And yet I have seen programmes that do not even mention the cultural aspects of team interplay or at best look at this issue for ten minutes or so. If your training programme does not explore cultural nuances in some depth, then culture just becomes ‘the elephant in the room.’ I think some courses do not explore this area in depth because the trainers are not qualified or experienced enough to do so – which goes back to the point around choice of trainer.
Any viable training programme on this topic should look at the cross-cultural impacts on such varied areas as:
A global virtual team training programme without a significant cultural element contained within it just is not fit for purpose because it misses one of the crucial challenges of successful cross-border working.
The objective of any global virtual team training programme should be to improve how effectively your global teams can interact with each other in order to achieve their goals. Both practice and research show that the most productive tool for achieving better cross-border team cohesion is through the development and active use of agreed team operating agreements.
Team operating agreements should not be confused with project plans – they definitely are not a Gantt chart or a Pert chart. Team operating agreements define the ways in which a cross-border team agrees to operate together and gives the structure and systems needed in an otherwise potentially chaotic situation.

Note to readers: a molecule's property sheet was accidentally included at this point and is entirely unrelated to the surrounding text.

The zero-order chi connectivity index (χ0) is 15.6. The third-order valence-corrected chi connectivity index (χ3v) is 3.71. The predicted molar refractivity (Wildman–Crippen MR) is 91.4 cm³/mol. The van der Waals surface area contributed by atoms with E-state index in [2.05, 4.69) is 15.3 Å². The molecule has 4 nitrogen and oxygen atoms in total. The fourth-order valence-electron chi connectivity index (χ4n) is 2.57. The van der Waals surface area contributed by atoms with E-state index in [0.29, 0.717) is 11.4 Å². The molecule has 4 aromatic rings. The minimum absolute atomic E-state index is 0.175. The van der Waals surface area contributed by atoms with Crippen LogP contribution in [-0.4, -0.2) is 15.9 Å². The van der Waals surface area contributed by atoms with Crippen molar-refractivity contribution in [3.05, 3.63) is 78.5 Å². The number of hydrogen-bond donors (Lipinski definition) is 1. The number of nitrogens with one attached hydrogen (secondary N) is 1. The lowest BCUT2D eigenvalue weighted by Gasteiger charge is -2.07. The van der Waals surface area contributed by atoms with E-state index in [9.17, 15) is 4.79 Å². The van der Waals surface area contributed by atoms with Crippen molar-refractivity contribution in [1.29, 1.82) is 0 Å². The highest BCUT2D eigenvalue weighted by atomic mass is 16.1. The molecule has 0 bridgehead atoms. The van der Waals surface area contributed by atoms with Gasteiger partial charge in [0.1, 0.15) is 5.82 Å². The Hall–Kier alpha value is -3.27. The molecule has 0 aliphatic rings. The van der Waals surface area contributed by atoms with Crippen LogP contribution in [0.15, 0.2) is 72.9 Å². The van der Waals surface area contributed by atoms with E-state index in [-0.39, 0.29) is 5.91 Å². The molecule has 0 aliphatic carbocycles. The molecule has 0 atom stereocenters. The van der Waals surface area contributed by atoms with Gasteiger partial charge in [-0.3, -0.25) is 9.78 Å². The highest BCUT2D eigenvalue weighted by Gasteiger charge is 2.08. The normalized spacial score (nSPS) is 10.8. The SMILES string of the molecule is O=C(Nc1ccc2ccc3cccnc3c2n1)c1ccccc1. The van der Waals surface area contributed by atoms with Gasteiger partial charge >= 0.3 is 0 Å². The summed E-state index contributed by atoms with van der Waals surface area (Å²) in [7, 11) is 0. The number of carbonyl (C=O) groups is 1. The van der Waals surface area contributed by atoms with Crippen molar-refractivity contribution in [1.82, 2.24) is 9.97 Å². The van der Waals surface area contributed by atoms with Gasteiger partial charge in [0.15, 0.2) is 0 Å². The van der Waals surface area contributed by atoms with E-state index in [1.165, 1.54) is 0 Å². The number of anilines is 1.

Team operating agreements should be specific to the aims and make-up of each individual team but that does not mean that each TOA needs to be developed from scratch. Organisations can develop templates which can be easily adapted to meet the exact needs of each team. Al global virtual team training programmes should be structured with the development of a team operating agreement as the end point of the programme. This gives both individual team members and the team as a collective a concrete conclusion and a road map of how to proceed after the training programme has ended.
Deciding who should attend the training
In my experience, one of the trickiest parts of running a successful series of global virtual team training programmes for international clients has been for the client themselves to select which employees should attend the training and how the training should be structured in terms of face-to-face or virtual delivery.